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I didn't really pay attention to this bottle when I first saw it. To start with it's a tin and one dent makes it bothersome to store and something about the artwork didn't grab me. Later, when I realised it was a vatting from the six whisky Islands of Scotland (Islay, Jura, Skye, Mull, Orkney and Arran ), I was excited. I'm fond of the Island expressions (polarised on Jura though...) and was keen to see if six styles can be captured in one bottle.
The colour is very pale (no artificial colouring), like watered down apple juice for babies - not that you should take that as an endorsement to liquor up your babies.
Nose: Peat, a Highland Park/Talisker/Islay peat, honey, sea salt, bacon, ushering through the peat and the Highland Park dominates and comes to the forefront.
Taste: Oily, honey, salt
Finish: Peat on the finish, lingering longer with citrus on the back of the tongue
The highlight of this whisky is the nose and finish. The taste itself is lost between the nosing and finish and is somewhat reserved. If this is what vatting young single malts produce, then why are more bottlers not doing this? My first impressions are strong.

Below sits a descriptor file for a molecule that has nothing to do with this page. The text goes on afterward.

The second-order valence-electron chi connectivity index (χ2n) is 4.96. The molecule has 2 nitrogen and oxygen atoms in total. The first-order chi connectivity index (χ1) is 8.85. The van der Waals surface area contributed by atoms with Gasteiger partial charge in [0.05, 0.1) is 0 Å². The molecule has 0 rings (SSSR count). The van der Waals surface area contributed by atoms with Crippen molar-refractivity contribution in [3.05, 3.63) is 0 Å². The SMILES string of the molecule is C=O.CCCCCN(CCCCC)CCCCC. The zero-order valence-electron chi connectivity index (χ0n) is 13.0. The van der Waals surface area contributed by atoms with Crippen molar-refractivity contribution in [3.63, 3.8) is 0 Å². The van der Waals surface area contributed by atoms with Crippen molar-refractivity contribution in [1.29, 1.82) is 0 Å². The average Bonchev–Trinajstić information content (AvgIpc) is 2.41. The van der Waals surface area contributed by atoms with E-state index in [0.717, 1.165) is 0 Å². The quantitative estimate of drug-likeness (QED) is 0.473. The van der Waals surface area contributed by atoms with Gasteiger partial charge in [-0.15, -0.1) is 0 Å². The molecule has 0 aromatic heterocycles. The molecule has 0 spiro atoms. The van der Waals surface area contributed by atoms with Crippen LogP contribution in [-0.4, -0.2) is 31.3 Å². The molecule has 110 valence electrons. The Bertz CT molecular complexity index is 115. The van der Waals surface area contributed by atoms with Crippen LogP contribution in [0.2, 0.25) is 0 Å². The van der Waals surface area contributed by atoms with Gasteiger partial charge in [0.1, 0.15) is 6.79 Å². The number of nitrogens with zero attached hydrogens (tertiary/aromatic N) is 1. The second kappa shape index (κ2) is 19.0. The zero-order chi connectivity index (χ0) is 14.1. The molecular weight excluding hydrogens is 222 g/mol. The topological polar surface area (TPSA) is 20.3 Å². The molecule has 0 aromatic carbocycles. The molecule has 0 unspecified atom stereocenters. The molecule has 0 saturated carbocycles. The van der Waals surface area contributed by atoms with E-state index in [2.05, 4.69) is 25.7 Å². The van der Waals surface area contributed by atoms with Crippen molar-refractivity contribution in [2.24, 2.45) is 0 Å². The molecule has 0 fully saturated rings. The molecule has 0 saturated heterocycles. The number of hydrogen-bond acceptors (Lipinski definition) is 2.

Good start? That's about to change.
I let the bottle sit for 48 hours and make the following notes:
Nose: Honey, sea salt, grassy
Taste: Oily, white pepper, honey, butter, salt
Finish: Salt, the peat has reduced to a quarter of its previous strength and makes for a short finish lacking in depth
Is this the same bottle? The profile has shifted and not for the best. The peat and Highland Park nose is gone. The taste is almost the same. It’s the nose and finish that has changed drastically and makes it flat and lacking in complexity. This is a bland and subdued imitation of its former self.
Previously I tried a sample of this expression in a store and it lacked the peaty nose and finish. As I have had a repeat of this experience I suspect this is a result of oxidisation. It's not offensive, it's nice, and it lost what made it strong.